THE BASICS OF CORD BLOOD
Cord blood is the blood collected from the umbilical cord and placenta immediately following a child’s birth. This blood provides nourishment and oxygen to the baby during pregnancy, but once the baby is delivered, neither the umbilical cord (which carries the blood) nor the cord blood is needed by the child.
Umbilical cord blood is rich in Hematopoietic Stem Cells (HSCs), which are currently the most therapeutically valuable stem cells. HSC’s can replace bone marrow by differentiating into cells that can produce red blood cells, white blood cells, and platelets. These new cells produce the cellular ingredients necessary for the blood and the immune system and can rapidly create new blood for a patient. HSCs are currently being used to treat over 80 different blood, immune, and bone diseases 1.
In addition, new cord blood transplant treatments are being actively researched and implemented worldwide. Thus, it is becoming increasingly likely that cord blood banking will provid protection for your family.
Learn more about cord blood treatments and clinical trials.
A 100% Genetic Match
Your baby is a 100% genetic match to his/her cord blood stem cells 2.
We always recommend families save each baby’s cord blood to ensure they have a complete genetic match. There is a 25% chance a sibling could be a full match, a 50% chance a sibling will be a partial match, and a 25% chance a sibling won’t match at all. Biological parents will always be a partial match.
It is especially important for families of mixed ethnicities to consider storing their baby’s cord blood, as studies show that it’s more difficult for people of mixed ethnicities to find a stem cell match in a public bank 6.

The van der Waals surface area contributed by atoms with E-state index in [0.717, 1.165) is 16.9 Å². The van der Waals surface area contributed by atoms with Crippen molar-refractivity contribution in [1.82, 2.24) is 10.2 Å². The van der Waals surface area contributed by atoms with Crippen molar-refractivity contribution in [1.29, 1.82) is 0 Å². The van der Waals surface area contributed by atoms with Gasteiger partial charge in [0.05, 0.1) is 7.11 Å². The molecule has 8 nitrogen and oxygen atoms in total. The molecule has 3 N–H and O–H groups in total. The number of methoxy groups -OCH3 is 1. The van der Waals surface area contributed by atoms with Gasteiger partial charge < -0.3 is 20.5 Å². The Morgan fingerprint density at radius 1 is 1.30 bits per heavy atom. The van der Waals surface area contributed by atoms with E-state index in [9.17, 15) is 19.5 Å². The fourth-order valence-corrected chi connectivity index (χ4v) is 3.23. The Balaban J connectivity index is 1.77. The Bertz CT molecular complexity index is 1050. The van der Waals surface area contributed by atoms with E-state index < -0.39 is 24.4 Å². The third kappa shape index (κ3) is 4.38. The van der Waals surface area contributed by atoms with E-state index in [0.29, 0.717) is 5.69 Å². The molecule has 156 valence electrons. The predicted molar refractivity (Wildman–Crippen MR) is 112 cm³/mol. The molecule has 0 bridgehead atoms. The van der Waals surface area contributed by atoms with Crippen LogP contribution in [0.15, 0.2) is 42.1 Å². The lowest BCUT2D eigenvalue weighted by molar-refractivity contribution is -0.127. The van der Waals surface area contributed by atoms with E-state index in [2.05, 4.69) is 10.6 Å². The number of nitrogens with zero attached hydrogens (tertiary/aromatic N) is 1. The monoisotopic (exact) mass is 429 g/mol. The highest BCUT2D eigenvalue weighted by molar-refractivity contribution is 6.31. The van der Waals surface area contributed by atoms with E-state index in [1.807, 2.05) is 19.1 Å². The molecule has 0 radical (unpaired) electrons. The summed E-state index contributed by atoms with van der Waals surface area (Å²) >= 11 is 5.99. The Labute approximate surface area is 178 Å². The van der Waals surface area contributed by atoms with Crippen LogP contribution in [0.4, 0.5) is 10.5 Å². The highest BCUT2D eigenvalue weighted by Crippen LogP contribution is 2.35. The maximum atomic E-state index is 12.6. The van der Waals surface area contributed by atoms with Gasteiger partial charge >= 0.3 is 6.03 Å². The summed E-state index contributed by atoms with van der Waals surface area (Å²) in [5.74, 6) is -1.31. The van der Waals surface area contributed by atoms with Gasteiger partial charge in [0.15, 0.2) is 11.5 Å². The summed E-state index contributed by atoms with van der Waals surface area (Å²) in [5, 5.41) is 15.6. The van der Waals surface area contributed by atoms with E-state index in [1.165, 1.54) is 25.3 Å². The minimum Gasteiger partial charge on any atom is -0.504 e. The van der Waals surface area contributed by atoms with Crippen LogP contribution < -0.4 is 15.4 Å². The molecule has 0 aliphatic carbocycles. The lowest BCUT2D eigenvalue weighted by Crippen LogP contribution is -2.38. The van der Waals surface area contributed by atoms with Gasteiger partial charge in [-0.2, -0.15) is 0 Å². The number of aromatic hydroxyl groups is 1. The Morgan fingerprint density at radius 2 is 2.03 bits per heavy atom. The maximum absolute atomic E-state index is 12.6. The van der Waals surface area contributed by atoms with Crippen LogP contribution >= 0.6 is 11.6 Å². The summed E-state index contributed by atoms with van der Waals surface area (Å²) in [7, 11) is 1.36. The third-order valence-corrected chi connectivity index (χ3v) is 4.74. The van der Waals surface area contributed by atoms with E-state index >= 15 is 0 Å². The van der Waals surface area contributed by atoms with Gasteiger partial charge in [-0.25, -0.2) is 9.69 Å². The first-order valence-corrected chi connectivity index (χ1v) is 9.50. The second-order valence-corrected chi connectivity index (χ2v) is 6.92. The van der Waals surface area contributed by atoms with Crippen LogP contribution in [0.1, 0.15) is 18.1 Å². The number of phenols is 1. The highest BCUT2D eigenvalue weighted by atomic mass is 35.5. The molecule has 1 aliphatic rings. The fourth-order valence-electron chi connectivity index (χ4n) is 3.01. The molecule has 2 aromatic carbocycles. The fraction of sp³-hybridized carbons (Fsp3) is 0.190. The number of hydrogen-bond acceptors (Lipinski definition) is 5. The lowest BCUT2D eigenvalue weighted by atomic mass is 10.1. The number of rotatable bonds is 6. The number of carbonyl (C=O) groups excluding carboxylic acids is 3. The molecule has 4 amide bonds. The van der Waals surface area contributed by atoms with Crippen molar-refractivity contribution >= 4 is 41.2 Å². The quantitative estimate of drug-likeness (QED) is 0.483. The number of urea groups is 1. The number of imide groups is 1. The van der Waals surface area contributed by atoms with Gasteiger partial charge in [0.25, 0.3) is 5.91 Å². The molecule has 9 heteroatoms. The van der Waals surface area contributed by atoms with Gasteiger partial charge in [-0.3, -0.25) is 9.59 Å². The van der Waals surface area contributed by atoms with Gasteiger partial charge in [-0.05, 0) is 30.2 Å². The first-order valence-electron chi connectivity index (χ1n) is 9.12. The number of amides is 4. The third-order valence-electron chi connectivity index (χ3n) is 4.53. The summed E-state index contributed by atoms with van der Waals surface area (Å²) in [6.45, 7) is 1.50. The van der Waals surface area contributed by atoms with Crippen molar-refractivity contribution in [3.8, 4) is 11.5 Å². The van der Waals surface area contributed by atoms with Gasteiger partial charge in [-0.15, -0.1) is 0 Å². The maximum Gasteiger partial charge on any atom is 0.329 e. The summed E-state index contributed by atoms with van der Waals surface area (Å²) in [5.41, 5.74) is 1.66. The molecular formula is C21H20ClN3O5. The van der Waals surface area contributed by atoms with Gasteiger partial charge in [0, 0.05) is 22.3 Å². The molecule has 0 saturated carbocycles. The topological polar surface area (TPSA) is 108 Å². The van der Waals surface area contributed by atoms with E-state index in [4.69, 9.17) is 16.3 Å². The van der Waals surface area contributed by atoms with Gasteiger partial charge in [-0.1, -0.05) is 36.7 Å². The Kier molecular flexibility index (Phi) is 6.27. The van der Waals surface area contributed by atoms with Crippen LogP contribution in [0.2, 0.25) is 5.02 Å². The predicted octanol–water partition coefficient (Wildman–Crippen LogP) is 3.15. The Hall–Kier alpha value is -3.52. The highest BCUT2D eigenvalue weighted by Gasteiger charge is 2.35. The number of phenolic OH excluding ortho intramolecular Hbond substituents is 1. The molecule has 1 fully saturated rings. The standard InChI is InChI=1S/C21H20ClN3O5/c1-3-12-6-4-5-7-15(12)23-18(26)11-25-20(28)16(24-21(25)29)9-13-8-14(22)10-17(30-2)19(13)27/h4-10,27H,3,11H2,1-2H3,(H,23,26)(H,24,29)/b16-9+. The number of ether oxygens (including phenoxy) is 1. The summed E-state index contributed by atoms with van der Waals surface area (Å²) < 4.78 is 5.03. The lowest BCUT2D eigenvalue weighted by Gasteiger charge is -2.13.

Storing your baby’s cord blood ensures they will have HSC’s that are a 100% match to them.
Storing Both Cord Blood and Cord Tissue Creates More Treatment Options
By storing both your baby’s cord blood (which is rich in Hematopoietic Stem Cells or HSCs) and cord tissue (which contains Mesenchymal Stem Cells or MSCs), you’re storing two types of stems cells that are a 100% match to your baby – one with the current potential, and one with the future potential, to treat a wide range of injuries or diseases.
- Acute Leukemia
- Chronic Leukemia
- Myelodysplastic Syndromes (Sometimes called Pre-Leukemia)
- Inherited Red Cell (Erythrocyte) Abnormalities
- Inherited Platelet Abnormalities
- Inherited Immune System Disorders: Severe Combined Immunodeficiency (SCID)
- Inherited Immune System Disorders: Neutropenias
- Lymphoproliferative Disorders
- Myeloproliferative Disorders
- Phagocyte Disorders
- Bone Marrow Cancers